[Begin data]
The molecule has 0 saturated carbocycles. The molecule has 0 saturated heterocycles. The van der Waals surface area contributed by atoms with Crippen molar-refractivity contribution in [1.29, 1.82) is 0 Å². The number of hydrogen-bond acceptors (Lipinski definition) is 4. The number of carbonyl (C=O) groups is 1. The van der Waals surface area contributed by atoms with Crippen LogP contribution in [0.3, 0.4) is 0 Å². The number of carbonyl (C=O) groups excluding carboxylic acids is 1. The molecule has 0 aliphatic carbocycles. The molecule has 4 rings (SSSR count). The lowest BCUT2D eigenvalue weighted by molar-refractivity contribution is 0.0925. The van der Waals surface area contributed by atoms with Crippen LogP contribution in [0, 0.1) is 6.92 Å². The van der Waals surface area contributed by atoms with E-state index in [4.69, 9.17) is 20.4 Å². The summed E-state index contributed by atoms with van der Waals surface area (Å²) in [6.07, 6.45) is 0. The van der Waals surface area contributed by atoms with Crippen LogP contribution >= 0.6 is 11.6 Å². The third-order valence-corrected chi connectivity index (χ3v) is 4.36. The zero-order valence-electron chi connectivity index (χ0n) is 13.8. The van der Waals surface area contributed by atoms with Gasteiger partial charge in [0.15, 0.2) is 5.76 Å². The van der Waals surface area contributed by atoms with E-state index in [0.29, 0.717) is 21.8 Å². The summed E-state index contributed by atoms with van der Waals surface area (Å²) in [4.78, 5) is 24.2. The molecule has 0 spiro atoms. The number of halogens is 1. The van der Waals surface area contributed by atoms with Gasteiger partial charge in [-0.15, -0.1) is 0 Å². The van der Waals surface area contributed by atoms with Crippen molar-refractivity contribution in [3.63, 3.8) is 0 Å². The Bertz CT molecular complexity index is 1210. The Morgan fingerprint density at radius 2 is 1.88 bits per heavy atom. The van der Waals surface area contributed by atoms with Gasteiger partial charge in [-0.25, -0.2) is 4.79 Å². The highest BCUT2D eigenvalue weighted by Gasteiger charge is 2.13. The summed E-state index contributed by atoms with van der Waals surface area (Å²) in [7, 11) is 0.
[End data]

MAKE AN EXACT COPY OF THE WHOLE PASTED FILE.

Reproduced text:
The molecule has 0 saturated carbocycles. The molecule has 0 saturated heterocycles. The van der Waals surface area contributed by atoms with Crippen molar-refractivity contribution in [1.29, 1.82) is 0 Å². The number of hydrogen-bond acceptors (Lipinski definition) is 4. The number of carbonyl (C=O) groups is 1. The van der Waals surface area contributed by atoms with Crippen LogP contribution in [0.3, 0.4) is 0 Å². The number of carbonyl (C=O) groups excluding carboxylic acids is 1. The molecule has 0 aliphatic carbocycles. The molecule has 4 rings (SSSR count). The lowest BCUT2D eigenvalue weighted by molar-refractivity contribution is 0.0925. The van der Waals surface area contributed by atoms with Crippen LogP contribution in [0, 0.1) is 6.92 Å². The van der Waals surface area contributed by atoms with E-state index in [4.69, 9.17) is 20.4 Å². The summed E-state index contributed by atoms with van der Waals surface area (Å²) in [6.07, 6.45) is 0. The van der Waals surface area contributed by atoms with Crippen LogP contribution >= 0.6 is 11.6 Å². The third-order valence-corrected chi connectivity index (χ3v) is 4.36. The zero-order valence-electron chi connectivity index (χ0n) is 13.8. The van der Waals surface area contributed by atoms with Gasteiger partial charge in [0.15, 0.2) is 5.76 Å². The van der Waals surface area contributed by atoms with E-state index in [0.29, 0.717) is 21.8 Å². The summed E-state index contributed by atoms with van der Waals surface area (Å²) in [4.78, 5) is 24.2. The molecule has 0 spiro atoms. The number of halogens is 1. The van der Waals surface area contributed by atoms with Gasteiger partial charge in [-0.15, -0.1) is 0 Å². The van der Waals surface area contributed by atoms with Crippen molar-refractivity contribution in [3.63, 3.8) is 0 Å². The Bertz CT molecular complexity index is 1210. The Morgan fingerprint density at radius 2 is 1.88 bits per heavy atom. The van der Waals surface area contributed by atoms with Gasteiger partial charge in [-0.25, -0.2) is 4.79 Å². The highest BCUT2D eigenvalue weighted by Gasteiger charge is 2.13. The summed E-state index contributed by atoms with van der Waals surface area (Å²) in [7, 11) is 0.